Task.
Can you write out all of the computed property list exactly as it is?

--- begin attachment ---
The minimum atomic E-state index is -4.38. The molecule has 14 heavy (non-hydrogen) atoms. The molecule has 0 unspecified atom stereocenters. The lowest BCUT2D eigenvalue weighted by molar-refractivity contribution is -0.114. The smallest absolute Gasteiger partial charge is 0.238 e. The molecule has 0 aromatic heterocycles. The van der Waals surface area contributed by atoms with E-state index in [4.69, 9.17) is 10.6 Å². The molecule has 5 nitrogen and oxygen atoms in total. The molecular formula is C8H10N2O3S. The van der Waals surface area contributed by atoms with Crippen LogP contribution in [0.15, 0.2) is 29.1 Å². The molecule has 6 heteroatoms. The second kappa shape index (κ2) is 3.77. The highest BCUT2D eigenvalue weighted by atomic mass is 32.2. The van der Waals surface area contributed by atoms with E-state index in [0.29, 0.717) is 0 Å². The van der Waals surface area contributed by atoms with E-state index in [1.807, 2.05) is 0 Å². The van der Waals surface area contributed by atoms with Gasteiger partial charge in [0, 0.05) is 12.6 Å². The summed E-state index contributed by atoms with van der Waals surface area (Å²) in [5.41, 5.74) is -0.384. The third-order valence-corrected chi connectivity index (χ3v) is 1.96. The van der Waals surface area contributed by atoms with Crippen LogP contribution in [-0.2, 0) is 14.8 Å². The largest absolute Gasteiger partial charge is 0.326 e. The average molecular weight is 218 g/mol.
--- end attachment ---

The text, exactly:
The minimum atomic E-state index is -4.38. The molecule has 14 heavy (non-hydrogen) atoms. The molecule has 0 unspecified atom stereocenters. The lowest BCUT2D eigenvalue weighted by molar-refractivity contribution is -0.114. The smallest absolute Gasteiger partial charge is 0.238 e. The molecule has 0 aromatic heterocycles. The van der Waals surface area contributed by atoms with E-state index in [4.69, 9.17) is 10.6 Å². The molecule has 5 nitrogen and oxygen atoms in total. The molecular formula is C8H10N2O3S. The van der Waals surface area contributed by atoms with Crippen LogP contribution in [0.15, 0.2) is 29.1 Å². The molecule has 6 heteroatoms. The second kappa shape index (κ2) is 3.77. The highest BCUT2D eigenvalue weighted by atomic mass is 32.2. The van der Waals surface area contributed by atoms with E-state index in [0.29, 0.717) is 0 Å². The van der Waals surface area contributed by atoms with E-state index in [1.807, 2.05) is 0 Å². The van der Waals surface area contributed by atoms with Gasteiger partial charge in [0, 0.05) is 12.6 Å². The summed E-state index contributed by atoms with van der Waals surface area (Å²) in [5.41, 5.74) is -0.384. The third-order valence-corrected chi connectivity index (χ3v) is 1.96. The van der Waals surface area contributed by atoms with Crippen LogP contribution in [-0.2, 0) is 14.8 Å². The largest absolute Gasteiger partial charge is 0.326 e. The average molecular weight is 218 g/mol.